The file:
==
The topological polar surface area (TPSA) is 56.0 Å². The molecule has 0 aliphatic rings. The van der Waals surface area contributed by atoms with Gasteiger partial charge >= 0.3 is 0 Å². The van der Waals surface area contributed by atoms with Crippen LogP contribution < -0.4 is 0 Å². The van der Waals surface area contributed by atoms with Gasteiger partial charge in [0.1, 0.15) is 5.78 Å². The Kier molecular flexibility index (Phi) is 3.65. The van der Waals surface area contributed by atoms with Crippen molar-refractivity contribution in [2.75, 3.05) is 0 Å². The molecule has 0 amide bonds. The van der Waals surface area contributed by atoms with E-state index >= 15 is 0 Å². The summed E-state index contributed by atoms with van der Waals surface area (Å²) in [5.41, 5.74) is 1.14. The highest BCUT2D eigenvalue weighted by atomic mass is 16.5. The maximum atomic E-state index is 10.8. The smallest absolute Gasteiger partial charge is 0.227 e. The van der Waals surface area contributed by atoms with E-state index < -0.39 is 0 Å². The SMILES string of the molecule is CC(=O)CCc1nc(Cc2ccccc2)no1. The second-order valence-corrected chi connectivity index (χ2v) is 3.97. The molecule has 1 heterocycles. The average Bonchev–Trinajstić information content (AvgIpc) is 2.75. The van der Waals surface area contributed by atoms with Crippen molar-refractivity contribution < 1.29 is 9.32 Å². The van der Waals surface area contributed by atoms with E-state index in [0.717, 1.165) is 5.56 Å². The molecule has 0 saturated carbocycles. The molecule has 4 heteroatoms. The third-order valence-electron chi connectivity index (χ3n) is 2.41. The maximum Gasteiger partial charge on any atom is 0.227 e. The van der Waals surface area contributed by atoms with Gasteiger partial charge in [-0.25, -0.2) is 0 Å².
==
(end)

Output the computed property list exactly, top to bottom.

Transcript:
The topological polar surface area (TPSA) is 56.0 Å². The molecule has 0 aliphatic rings. The van der Waals surface area contributed by atoms with Gasteiger partial charge >= 0.3 is 0 Å². The van der Waals surface area contributed by atoms with Crippen LogP contribution < -0.4 is 0 Å². The van der Waals surface area contributed by atoms with Gasteiger partial charge in [0.1, 0.15) is 5.78 Å². The Kier molecular flexibility index (Phi) is 3.65. The van der Waals surface area contributed by atoms with Crippen molar-refractivity contribution in [2.75, 3.05) is 0 Å². The molecule has 0 amide bonds. The van der Waals surface area contributed by atoms with E-state index >= 15 is 0 Å². The summed E-state index contributed by atoms with van der Waals surface area (Å²) in [5.41, 5.74) is 1.14. The highest BCUT2D eigenvalue weighted by atomic mass is 16.5. The maximum atomic E-state index is 10.8. The smallest absolute Gasteiger partial charge is 0.227 e. The van der Waals surface area contributed by atoms with E-state index < -0.39 is 0 Å². The SMILES string of the molecule is CC(=O)CCc1nc(Cc2ccccc2)no1. The second-order valence-corrected chi connectivity index (χ2v) is 3.97. The molecule has 1 heterocycles. The average Bonchev–Trinajstić information content (AvgIpc) is 2.75. The van der Waals surface area contributed by atoms with Crippen molar-refractivity contribution < 1.29 is 9.32 Å². The van der Waals surface area contributed by atoms with E-state index in [0.717, 1.165) is 5.56 Å². The molecule has 0 saturated carbocycles. The molecule has 4 heteroatoms. The third-order valence-electron chi connectivity index (χ3n) is 2.41. The maximum Gasteiger partial charge on any atom is 0.227 e. The van der Waals surface area contributed by atoms with Gasteiger partial charge in [-0.25, -0.2) is 0 Å².